At the moment, the second youngest winner of an Oscar award is Anna Paquin who won for best supporting actress for the film “The Piano” (1993) at the age of 11. Paquin has had steady success over the years as an actress, starring in several of the “X-men” comic book films as ‘Rogue’, and more recently in the the HBO vampire drama television series “True Blood”.
On the other side of the camera, the youngest ever nominee for the award for best director was John Singleton at age 24 for his 1991 film “Boyz n the Hood”. Singleton has since gone on to direct “2 Fast 2 Furious” (2003) and “Four Brothers” (2005).
Whether or not Wallis wins the Oscar, she’s already a popular choice for movie directors. She recently finished a project set in 19th century New York entitled “12 Years a Slave” in which she appears alongside Brad Pitt, Paul Giamatti and Michael Fassbender.
— Compiled by Ibrahim Balkhy for NewsHour Extra
Submit Your Student Voice
Tooltip of RSS content 3
The role of media literacy in teaching your students about Charlottesville
Use this PBS NewsHour video and discussion questions to teach your students about the events in Charlottesville. Extension activities include the history of Confederate monuments and the debate as to whether or not the statues should remain standing. Continue readingCharlottesvilleConfederacyConfederate monumentscurrent eventsDonald TrumpGovernment & CivicsMedia Literacyneo-NaziracismRobert E. LeeSocial IssuesSocial StudiesU.S. historywhite nationalismwhite supremacy groups
How to discuss the history of white nationalism with your students in the wake of Charlottesville
Today’s Daily News Story provides video, key terms and discussion questions to help teachers talk with their students about the events in Charlottesville, Virginia. Continue readingCharlottesvilledomestic terrorismDonald TrumpGovernment & CivicsprotestsracismSocial IssuesSocial StudiesU.S. historywhite nationalismwhite supremacy groups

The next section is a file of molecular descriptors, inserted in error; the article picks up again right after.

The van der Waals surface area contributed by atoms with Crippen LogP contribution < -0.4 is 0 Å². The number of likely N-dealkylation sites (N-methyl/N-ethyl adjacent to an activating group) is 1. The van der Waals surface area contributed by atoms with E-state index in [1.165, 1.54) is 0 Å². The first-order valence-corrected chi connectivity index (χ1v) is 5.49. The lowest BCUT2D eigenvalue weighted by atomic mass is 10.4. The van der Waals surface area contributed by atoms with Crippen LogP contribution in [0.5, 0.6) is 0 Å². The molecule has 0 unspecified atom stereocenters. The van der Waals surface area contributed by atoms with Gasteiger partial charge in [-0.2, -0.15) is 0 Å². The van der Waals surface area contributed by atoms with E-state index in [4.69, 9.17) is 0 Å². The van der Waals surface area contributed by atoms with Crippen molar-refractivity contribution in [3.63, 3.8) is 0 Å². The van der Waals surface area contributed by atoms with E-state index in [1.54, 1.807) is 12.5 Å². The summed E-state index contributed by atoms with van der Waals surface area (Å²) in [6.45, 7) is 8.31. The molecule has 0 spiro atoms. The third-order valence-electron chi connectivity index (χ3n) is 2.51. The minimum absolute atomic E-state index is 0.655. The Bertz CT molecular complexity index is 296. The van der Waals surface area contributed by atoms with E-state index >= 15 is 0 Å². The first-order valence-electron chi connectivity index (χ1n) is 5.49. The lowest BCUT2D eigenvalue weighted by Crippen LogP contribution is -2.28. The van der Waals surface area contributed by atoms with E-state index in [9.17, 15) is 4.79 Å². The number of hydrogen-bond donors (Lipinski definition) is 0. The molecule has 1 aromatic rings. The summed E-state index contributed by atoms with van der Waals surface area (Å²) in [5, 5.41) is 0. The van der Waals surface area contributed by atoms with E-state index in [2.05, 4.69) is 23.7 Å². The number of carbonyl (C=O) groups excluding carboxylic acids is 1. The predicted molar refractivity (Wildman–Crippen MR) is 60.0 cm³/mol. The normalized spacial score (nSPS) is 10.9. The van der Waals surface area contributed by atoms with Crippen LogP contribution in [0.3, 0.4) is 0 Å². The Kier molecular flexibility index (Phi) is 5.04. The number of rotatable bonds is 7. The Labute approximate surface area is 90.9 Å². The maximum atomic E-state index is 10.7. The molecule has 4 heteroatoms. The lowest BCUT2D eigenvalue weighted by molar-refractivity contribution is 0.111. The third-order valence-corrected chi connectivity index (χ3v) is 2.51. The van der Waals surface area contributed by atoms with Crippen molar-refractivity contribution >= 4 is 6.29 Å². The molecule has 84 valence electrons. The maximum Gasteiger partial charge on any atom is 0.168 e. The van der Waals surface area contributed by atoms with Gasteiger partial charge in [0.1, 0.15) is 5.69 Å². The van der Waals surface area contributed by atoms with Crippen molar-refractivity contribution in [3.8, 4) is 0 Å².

James Madison’s Montpelier tells the stories of the enslaved people who lived there
Montpelier, the home of James Madison, the fourth president of the United States, recently opened a new permanent exhibit at the Virginia estate to inform visitors about Madison’s slaves and the lives they led. Continue readingAmerican Historyconstitutionenslaved peoplefounding fathersGovernment & CivicsJames MadisonMontpelierslaverySocial IssuesSocial Studies
Antibiotics keep animals healthy, but some dangerous superbugs are resistant
As high-density, industrial-scale livestock feeding operations become the norm, farmers have had to take extra steps to keep animals healthy. Illnesses and diseases grow and spread quickly when large numbers of similar animals are kept in close proximity. Continue readingantibioticsdiseasedrugsfarmingfoodFood and Drug AdministrationHealthillnesslivestockScienceSTEMsuperbugs
5 engaging lesson plans celebrating invention and innovation
Are you looking for lesson plans focusing on scientific innovation and invention? Click on the…design thinkingdisabilitiesengineeringinnovationinvasive speciesinventionlesson plansmathematicsrenewable energySciencesocial mediaSTEMTechnology